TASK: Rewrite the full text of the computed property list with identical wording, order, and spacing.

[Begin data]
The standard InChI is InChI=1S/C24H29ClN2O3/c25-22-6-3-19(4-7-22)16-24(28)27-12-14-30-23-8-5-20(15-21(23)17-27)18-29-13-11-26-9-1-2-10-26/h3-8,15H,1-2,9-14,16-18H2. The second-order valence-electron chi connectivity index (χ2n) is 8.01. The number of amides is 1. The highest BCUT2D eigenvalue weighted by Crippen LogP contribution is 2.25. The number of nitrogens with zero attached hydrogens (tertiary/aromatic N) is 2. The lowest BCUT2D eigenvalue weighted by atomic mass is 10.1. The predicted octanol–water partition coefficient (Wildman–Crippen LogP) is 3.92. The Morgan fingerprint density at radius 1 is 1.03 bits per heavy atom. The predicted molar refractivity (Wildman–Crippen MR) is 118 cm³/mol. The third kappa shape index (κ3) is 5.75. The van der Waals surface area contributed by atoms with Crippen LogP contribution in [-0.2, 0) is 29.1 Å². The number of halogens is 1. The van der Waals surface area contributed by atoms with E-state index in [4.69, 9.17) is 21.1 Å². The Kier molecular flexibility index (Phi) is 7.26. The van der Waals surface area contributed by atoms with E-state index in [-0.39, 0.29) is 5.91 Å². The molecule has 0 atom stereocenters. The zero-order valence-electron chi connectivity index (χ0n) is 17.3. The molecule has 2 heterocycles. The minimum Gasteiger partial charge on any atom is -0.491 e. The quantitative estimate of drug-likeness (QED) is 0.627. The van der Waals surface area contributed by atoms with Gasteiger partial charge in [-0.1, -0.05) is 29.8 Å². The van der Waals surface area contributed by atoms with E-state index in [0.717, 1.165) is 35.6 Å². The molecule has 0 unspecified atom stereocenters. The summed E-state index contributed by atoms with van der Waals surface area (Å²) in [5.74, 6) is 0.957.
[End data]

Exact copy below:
The standard InChI is InChI=1S/C24H29ClN2O3/c25-22-6-3-19(4-7-22)16-24(28)27-12-14-30-23-8-5-20(15-21(23)17-27)18-29-13-11-26-9-1-2-10-26/h3-8,15H,1-2,9-14,16-18H2. The second-order valence-electron chi connectivity index (χ2n) is 8.01. The number of amides is 1. The highest BCUT2D eigenvalue weighted by Crippen LogP contribution is 2.25. The number of nitrogens with zero attached hydrogens (tertiary/aromatic N) is 2. The lowest BCUT2D eigenvalue weighted by atomic mass is 10.1. The predicted octanol–water partition coefficient (Wildman–Crippen LogP) is 3.92. The Morgan fingerprint density at radius 1 is 1.03 bits per heavy atom. The predicted molar refractivity (Wildman–Crippen MR) is 118 cm³/mol. The third kappa shape index (κ3) is 5.75. The van der Waals surface area contributed by atoms with Crippen LogP contribution in [-0.2, 0) is 29.1 Å². The number of halogens is 1. The van der Waals surface area contributed by atoms with E-state index in [4.69, 9.17) is 21.1 Å². The Kier molecular flexibility index (Phi) is 7.26. The van der Waals surface area contributed by atoms with E-state index in [-0.39, 0.29) is 5.91 Å². The molecule has 0 atom stereocenters. The zero-order valence-electron chi connectivity index (χ0n) is 17.3. The molecule has 2 heterocycles. The minimum Gasteiger partial charge on any atom is -0.491 e. The quantitative estimate of drug-likeness (QED) is 0.627. The van der Waals surface area contributed by atoms with Gasteiger partial charge in [-0.1, -0.05) is 29.8 Å². The van der Waals surface area contributed by atoms with E-state index in [0.717, 1.165) is 35.6 Å². The molecule has 0 unspecified atom stereocenters. The summed E-state index contributed by atoms with van der Waals surface area (Å²) in [5.74, 6) is 0.957.